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[truh-jek-tuh-ree] /trəˈdʒɛk tə ri/
noun, plural trajectories.
the curve described by a projectile, rocket, or the like in its flight.
Geometry. a curve or surface that cuts all the curves or surfaces of a given system at a constant angle.
Origin of trajectory
1660-70; < New Latin trājectōria, noun use of feminine of Medieval Latin trājectōrius cast-ing over. See traject, -tory1
Related forms
[truh-jek-til, -tahyl] /trəˈdʒɛk tɪl, -taɪl/ (Show IPA),
[truh-jek-shuh n] /trəˈdʒɛk ʃən/ (Show IPA),
noun Unabridged
Based on the Random House Dictionary, © Random House, Inc. 2015.
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Examples from the Web for trajectory
Contemporary Examples
Historical Examples
  • I could not determine whether or how this was inflicted, per se, since it would require tracing the trajectory.

    Warren Commission (6 of 26): Hearings Vol. VI (of 15) The President's Commission on the Assassination of President Kennedy
  • It was just at the second when it reached the top of its trajectory and started to fall.

    High Adventure James Norman Hall
  • trajectory—curved path taken by a projectile in its flight through the air.

  • But the rest of his mind tried to imagine such a trajectory.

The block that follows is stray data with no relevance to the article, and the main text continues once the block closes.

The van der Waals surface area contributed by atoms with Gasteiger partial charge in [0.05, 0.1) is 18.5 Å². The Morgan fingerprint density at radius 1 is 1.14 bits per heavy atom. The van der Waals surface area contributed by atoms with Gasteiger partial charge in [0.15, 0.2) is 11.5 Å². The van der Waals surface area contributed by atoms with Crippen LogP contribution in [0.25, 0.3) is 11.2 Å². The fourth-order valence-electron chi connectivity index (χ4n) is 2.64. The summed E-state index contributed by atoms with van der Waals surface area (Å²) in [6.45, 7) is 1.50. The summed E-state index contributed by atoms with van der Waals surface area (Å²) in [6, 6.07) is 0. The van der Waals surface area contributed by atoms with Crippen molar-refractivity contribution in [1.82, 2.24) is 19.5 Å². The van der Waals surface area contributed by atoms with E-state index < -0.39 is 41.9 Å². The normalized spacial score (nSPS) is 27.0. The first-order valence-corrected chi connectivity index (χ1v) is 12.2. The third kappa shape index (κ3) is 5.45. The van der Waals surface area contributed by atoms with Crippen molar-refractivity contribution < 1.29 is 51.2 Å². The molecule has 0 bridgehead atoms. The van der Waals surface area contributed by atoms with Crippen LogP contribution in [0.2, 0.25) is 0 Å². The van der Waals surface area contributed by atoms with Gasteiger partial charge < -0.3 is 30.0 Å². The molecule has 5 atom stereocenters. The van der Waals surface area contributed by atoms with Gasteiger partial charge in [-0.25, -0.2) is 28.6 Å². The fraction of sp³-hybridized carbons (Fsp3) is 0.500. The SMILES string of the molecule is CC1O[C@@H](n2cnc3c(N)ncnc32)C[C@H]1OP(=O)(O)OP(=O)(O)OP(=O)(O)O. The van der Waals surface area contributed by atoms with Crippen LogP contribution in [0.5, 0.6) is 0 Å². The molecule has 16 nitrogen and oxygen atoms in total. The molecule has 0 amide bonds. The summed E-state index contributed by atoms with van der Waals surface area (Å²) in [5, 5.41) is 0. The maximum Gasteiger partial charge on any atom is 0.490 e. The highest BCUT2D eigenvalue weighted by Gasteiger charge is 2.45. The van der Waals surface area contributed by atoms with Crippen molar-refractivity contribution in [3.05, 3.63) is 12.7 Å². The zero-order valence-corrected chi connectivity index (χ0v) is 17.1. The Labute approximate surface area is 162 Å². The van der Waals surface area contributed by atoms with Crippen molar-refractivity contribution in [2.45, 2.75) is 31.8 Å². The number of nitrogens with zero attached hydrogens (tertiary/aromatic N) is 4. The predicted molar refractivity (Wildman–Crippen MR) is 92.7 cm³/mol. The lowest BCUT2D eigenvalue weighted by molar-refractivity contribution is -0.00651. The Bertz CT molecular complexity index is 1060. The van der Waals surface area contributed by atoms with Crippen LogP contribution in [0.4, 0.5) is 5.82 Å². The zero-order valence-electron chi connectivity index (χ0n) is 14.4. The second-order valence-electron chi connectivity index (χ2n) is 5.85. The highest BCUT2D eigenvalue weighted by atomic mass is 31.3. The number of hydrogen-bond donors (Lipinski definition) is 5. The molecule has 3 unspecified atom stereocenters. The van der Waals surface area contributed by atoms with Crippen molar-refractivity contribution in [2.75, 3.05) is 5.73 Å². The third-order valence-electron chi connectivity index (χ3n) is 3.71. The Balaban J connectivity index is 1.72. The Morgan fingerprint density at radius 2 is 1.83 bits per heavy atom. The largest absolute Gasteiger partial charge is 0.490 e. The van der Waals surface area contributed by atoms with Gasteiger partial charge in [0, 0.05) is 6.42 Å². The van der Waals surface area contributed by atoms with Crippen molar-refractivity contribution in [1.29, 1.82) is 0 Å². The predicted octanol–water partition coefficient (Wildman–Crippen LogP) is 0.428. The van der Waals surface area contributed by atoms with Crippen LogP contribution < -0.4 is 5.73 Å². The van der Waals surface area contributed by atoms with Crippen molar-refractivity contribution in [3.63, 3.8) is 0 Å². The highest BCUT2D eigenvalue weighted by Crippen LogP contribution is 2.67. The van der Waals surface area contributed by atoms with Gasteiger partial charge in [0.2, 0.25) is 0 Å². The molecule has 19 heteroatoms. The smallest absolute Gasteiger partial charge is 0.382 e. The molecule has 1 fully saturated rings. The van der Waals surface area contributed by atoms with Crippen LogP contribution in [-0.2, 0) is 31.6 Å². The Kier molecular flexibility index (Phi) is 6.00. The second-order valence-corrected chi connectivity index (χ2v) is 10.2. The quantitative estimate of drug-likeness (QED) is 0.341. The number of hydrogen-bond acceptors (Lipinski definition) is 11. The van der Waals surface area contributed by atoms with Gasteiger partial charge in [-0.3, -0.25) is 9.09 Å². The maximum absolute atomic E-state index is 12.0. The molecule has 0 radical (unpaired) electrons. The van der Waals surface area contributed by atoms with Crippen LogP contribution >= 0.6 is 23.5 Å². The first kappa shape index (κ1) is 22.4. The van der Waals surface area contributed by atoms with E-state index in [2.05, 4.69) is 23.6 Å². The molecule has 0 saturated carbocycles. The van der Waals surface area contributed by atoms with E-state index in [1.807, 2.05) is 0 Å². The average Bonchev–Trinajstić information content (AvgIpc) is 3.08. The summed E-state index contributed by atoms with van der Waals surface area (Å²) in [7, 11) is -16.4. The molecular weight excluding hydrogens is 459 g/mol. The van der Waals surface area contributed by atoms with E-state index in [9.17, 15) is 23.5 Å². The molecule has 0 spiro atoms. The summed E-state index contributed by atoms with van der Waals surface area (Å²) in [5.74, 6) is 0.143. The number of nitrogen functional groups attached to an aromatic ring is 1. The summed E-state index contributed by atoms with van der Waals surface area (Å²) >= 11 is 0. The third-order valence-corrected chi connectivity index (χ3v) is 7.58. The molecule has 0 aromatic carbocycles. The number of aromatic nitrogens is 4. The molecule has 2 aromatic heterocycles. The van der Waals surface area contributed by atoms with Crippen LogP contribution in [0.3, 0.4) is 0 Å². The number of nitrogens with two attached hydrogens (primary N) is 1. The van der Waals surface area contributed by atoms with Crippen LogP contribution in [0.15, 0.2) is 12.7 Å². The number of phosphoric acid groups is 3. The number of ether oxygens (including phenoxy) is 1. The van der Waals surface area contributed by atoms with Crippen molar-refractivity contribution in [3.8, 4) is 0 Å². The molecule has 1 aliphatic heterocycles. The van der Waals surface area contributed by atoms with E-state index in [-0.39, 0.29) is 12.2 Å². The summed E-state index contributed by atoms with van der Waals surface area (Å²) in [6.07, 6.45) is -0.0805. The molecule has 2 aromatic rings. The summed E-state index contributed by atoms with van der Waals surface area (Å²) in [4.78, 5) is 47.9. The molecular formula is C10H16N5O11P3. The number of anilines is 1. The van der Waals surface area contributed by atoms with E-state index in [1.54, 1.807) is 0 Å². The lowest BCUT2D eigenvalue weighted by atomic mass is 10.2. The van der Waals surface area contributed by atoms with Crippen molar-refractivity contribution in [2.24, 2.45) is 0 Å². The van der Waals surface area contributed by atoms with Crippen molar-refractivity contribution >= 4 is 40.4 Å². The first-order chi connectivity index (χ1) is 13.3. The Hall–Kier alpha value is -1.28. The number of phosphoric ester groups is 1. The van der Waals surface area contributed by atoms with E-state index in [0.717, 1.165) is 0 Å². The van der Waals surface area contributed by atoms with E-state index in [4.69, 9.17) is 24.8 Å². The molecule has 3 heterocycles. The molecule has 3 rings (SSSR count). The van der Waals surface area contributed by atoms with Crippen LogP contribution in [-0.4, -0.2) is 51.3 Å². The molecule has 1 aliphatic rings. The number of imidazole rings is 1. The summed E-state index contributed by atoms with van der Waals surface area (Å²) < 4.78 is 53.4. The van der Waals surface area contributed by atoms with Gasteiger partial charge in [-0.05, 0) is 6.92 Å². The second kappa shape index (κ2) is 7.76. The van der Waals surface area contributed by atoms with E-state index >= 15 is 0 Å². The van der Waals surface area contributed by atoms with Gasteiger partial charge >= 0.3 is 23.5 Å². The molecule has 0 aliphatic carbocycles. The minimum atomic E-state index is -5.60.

Talents, Incorporated William Fitzgerald Jenkins
  • What we retain of the movement of the mobile T are positions taken on its trajectory.

    Creative Evolution Henri Bergson
British Dictionary definitions for trajectory


/trəˈdʒɛktərɪ; -trɪ/
noun (pl) -ries
the path described by an object moving in air or space under the influence of such forces as thrust, wind resistance, and gravity, esp the curved path of a projectile
(geometry) a curve that cuts a family of curves or surfaces at a constant angle
Derived Forms
trajectile (trəˈdʒɛktaɪl) adjective
Collins English Dictionary - Complete & Unabridged 2012 Digital Edition
© William Collins Sons & Co. Ltd. 1979, 1986 © HarperCollins
Publishers 1998, 2000, 2003, 2005, 2006, 2007, 2009, 2012
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Word Origin and History for trajectory

1690s, from Modern Latin trajectoria, from fem. of trajectorius "of or pertaining to throwing across," from Latin traiectus "thrown over or across," past participle of traicere "throw across," from Latin trans- "across" (see trans-) + icere, combining form of iacere "to throw" (see jet (v.)). Used in Late Latin and Middle English to mean "a funnel."

Online Etymology Dictionary, © 2010 Douglas Harper
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trajectory in Science
  1. Physics The line or curve described by an object moving through space.

  2. Mathematics A curve or surface that passes through a given set of points or intersects a given series of curves or surfaces at a constant angle.

The American Heritage® Science Dictionary
Copyright © 2002. Published by Houghton Mifflin. All rights reserved.
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